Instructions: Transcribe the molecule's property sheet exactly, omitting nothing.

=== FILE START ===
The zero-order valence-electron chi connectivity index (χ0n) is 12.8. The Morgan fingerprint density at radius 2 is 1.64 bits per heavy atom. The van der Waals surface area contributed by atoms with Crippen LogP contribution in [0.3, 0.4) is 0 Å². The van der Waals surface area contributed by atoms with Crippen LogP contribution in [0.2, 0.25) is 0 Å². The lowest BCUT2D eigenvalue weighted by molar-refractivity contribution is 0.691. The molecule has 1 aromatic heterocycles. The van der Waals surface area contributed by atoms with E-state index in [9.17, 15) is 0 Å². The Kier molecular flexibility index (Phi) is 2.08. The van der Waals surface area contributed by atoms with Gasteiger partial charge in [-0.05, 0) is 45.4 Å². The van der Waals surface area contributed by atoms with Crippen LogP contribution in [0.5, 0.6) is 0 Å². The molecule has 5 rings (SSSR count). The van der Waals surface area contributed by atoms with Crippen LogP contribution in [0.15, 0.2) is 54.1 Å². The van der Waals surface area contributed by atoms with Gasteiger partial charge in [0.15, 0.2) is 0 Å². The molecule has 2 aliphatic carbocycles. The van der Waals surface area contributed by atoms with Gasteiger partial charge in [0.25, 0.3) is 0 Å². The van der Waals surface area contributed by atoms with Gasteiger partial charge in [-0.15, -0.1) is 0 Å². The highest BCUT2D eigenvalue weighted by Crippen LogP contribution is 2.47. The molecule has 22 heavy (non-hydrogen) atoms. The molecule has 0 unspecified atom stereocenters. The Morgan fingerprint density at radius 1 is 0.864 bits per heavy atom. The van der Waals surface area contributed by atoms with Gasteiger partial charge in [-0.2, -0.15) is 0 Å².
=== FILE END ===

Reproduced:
The zero-order valence-electron chi connectivity index (χ0n) is 12.8. The Morgan fingerprint density at radius 2 is 1.64 bits per heavy atom. The van der Waals surface area contributed by atoms with Crippen LogP contribution in [0.3, 0.4) is 0 Å². The van der Waals surface area contributed by atoms with Crippen LogP contribution in [0.2, 0.25) is 0 Å². The lowest BCUT2D eigenvalue weighted by molar-refractivity contribution is 0.691. The molecule has 1 aromatic heterocycles. The van der Waals surface area contributed by atoms with E-state index in [9.17, 15) is 0 Å². The Kier molecular flexibility index (Phi) is 2.08. The van der Waals surface area contributed by atoms with Gasteiger partial charge in [-0.05, 0) is 45.4 Å². The van der Waals surface area contributed by atoms with Crippen LogP contribution in [0.5, 0.6) is 0 Å². The molecule has 5 rings (SSSR count). The van der Waals surface area contributed by atoms with Crippen LogP contribution in [0.15, 0.2) is 54.1 Å². The van der Waals surface area contributed by atoms with Gasteiger partial charge in [0.15, 0.2) is 0 Å². The molecule has 2 aliphatic carbocycles. The van der Waals surface area contributed by atoms with Gasteiger partial charge in [0.25, 0.3) is 0 Å². The van der Waals surface area contributed by atoms with Gasteiger partial charge in [-0.15, -0.1) is 0 Å². The highest BCUT2D eigenvalue weighted by Crippen LogP contribution is 2.47. The molecule has 22 heavy (non-hydrogen) atoms. The molecule has 0 unspecified atom stereocenters. The Morgan fingerprint density at radius 1 is 0.864 bits per heavy atom. The van der Waals surface area contributed by atoms with Gasteiger partial charge in [-0.2, -0.15) is 0 Å².